Passing LGBT Protections: The Economic Case
What does Charlotte want to be when it grows up?
We’re a few hours away from one of those rare moments in the life of a city, when the people and their elected representatives decide what it wants to be when it grows up.
Before the City Council tonight are some changes to a series of city non-discrimination ordinances. The changes would add sexual orientation, gender identity, and gender expression to the list of “protected characteristics” that prevent discrimination based on race, color, religion, sex, and national origin.
What makes this vote so momentous isn’t the practical effect it will have on individuals and businesses, which as far as I can tell will be next to nil. What the City Council will decide tonight is a matter of self-definition, and the city’s economic future.
I think council members ought to adopt the changes. Here’s why.
One: Since 1992, when the council voted down a somewhat similar set of protections, Charlotte has grown from the nation’s 35th-largest city to its 16th-largest. The city has built a pro football stadium, an Uptown events arena, an Uptown baseball stadium, a series of new museums, new skyscrapers. It’s courted businesses and professionals from around the nation, lured by the promise of jobs and a rich urban life—in a city that welcomes and appreciates anyone who wants to contribute.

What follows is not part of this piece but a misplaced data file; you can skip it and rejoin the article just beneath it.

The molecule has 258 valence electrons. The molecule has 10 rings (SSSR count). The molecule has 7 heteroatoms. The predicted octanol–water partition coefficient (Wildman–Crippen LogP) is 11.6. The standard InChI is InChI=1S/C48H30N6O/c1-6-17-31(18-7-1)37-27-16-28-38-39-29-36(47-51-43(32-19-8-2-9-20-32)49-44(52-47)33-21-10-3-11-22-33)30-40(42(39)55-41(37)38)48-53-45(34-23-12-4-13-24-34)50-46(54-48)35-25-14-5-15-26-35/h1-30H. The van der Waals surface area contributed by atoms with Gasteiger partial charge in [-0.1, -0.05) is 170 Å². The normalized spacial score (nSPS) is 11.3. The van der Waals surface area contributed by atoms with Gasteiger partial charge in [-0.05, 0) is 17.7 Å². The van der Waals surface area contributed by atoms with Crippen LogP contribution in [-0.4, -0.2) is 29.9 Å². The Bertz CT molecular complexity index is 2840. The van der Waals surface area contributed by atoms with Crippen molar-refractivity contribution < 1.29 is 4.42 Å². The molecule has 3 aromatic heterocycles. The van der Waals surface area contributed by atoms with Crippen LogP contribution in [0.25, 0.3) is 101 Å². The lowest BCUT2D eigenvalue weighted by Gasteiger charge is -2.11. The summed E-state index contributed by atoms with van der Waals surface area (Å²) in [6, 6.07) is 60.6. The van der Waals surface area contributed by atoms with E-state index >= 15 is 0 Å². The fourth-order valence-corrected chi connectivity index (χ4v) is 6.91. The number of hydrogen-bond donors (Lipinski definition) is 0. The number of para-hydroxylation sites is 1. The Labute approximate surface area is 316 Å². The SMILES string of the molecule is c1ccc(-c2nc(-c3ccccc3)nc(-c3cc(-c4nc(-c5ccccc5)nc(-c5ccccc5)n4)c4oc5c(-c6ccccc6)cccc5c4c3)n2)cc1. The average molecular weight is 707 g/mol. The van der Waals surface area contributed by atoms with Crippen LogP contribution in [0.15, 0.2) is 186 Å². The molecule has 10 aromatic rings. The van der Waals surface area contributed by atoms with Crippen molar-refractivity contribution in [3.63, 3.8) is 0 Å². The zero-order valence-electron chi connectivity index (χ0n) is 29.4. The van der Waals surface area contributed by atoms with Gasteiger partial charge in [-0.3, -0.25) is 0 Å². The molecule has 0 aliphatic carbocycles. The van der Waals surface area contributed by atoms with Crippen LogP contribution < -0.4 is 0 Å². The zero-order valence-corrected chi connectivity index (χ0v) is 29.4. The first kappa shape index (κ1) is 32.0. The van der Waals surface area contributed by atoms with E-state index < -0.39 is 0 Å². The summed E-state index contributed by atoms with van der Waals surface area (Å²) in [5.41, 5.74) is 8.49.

Two: Studies from around the nation and world in the last decade have demonstrated, over and over again, that any kind of gender-based discrimination by government or business carries a cost—not just a moral or ethical cost, a literal one. “Discrimination is toxic to profit margins,” one of them says bluntly. Americans’ attitudes toward gay, lesbian, and transgender people have changed remarkably in the last 10 years. They’ll continue to.
Now put those two together. It’s taken a generation for Charlotte to evolve from a respectable, mid-sized American city competing on a mainly regional stage to a growing economic engine competing with national and international cities for coveted jobs and highly educated workers. Many of those competitors—Washington, D.C., Tampa, Orlando, Atlanta, New Orleans, and Austin among them—have passed non-discrimination ordinances that include gender identity.
When you cut through the noise about symbolism, religious freedom, inclusion, and the cartoon specter of male perverts in wigs flocking to women’s bathrooms to prey on young girls in the stalls, you’re left with something hard, cold, and practical—money. It’s an economic development issue. Does Charlotte want to keep pace with the league of progressive, dynamic American cities or not?
I’m willing to bet it does. If there’s one thing Charlotte prizes more than “traditional values,” it’s commerce. Or, put another way, surely the City Council isn’t willing to make Charlotte look less advanced on social policy than Myrtle Beach.